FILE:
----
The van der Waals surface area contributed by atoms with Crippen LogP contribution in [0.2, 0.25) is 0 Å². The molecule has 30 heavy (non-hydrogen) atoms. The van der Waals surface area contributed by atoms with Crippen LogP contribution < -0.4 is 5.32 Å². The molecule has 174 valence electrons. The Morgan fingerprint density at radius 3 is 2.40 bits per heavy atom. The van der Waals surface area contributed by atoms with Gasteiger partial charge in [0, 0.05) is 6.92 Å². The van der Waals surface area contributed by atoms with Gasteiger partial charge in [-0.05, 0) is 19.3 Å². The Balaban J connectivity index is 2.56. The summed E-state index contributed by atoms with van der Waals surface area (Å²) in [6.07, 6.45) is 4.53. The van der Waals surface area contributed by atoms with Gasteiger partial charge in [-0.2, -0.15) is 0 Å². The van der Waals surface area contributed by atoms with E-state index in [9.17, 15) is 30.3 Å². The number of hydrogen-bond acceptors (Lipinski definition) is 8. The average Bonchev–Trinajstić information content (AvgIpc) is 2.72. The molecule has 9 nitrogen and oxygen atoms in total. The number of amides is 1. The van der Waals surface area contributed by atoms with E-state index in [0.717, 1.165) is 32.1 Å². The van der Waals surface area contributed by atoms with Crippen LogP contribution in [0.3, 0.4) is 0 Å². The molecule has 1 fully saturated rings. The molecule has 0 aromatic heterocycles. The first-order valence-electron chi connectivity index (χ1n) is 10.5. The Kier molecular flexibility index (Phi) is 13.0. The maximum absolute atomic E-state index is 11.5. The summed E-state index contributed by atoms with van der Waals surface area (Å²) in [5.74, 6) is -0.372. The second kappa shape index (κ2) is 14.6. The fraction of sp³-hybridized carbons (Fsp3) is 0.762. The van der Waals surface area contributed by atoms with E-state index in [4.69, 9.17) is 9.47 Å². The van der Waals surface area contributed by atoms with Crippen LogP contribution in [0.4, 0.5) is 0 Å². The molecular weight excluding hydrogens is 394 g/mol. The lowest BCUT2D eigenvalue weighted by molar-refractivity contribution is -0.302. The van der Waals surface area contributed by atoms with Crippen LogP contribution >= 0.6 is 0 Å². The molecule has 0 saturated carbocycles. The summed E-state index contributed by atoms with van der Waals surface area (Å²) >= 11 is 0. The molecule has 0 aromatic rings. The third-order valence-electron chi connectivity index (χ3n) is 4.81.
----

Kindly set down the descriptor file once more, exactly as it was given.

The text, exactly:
The van der Waals surface area contributed by atoms with Crippen LogP contribution in [0.2, 0.25) is 0 Å². The molecule has 30 heavy (non-hydrogen) atoms. The van der Waals surface area contributed by atoms with Crippen LogP contribution < -0.4 is 5.32 Å². The molecule has 174 valence electrons. The Morgan fingerprint density at radius 3 is 2.40 bits per heavy atom. The van der Waals surface area contributed by atoms with Gasteiger partial charge in [0, 0.05) is 6.92 Å². The van der Waals surface area contributed by atoms with Gasteiger partial charge in [-0.05, 0) is 19.3 Å². The Balaban J connectivity index is 2.56. The summed E-state index contributed by atoms with van der Waals surface area (Å²) in [6.07, 6.45) is 4.53. The van der Waals surface area contributed by atoms with Gasteiger partial charge in [-0.2, -0.15) is 0 Å². The van der Waals surface area contributed by atoms with E-state index in [9.17, 15) is 30.3 Å². The number of hydrogen-bond acceptors (Lipinski definition) is 8. The average Bonchev–Trinajstić information content (AvgIpc) is 2.72. The molecule has 9 nitrogen and oxygen atoms in total. The number of amides is 1. The van der Waals surface area contributed by atoms with E-state index in [0.717, 1.165) is 32.1 Å². The van der Waals surface area contributed by atoms with Crippen LogP contribution in [0.3, 0.4) is 0 Å². The molecule has 1 fully saturated rings. The molecule has 0 aromatic heterocycles. The first-order valence-electron chi connectivity index (χ1n) is 10.5. The Kier molecular flexibility index (Phi) is 13.0. The maximum absolute atomic E-state index is 11.5. The summed E-state index contributed by atoms with van der Waals surface area (Å²) in [5.74, 6) is -0.372. The second kappa shape index (κ2) is 14.6. The fraction of sp³-hybridized carbons (Fsp3) is 0.762. The van der Waals surface area contributed by atoms with E-state index in [4.69, 9.17) is 9.47 Å². The van der Waals surface area contributed by atoms with Crippen LogP contribution in [0.4, 0.5) is 0 Å². The molecular weight excluding hydrogens is 394 g/mol. The lowest BCUT2D eigenvalue weighted by molar-refractivity contribution is -0.302. The van der Waals surface area contributed by atoms with Crippen LogP contribution >= 0.6 is 0 Å². The molecule has 0 saturated carbocycles. The summed E-state index contributed by atoms with van der Waals surface area (Å²) >= 11 is 0. The molecule has 0 aromatic rings. The third-order valence-electron chi connectivity index (χ3n) is 4.81.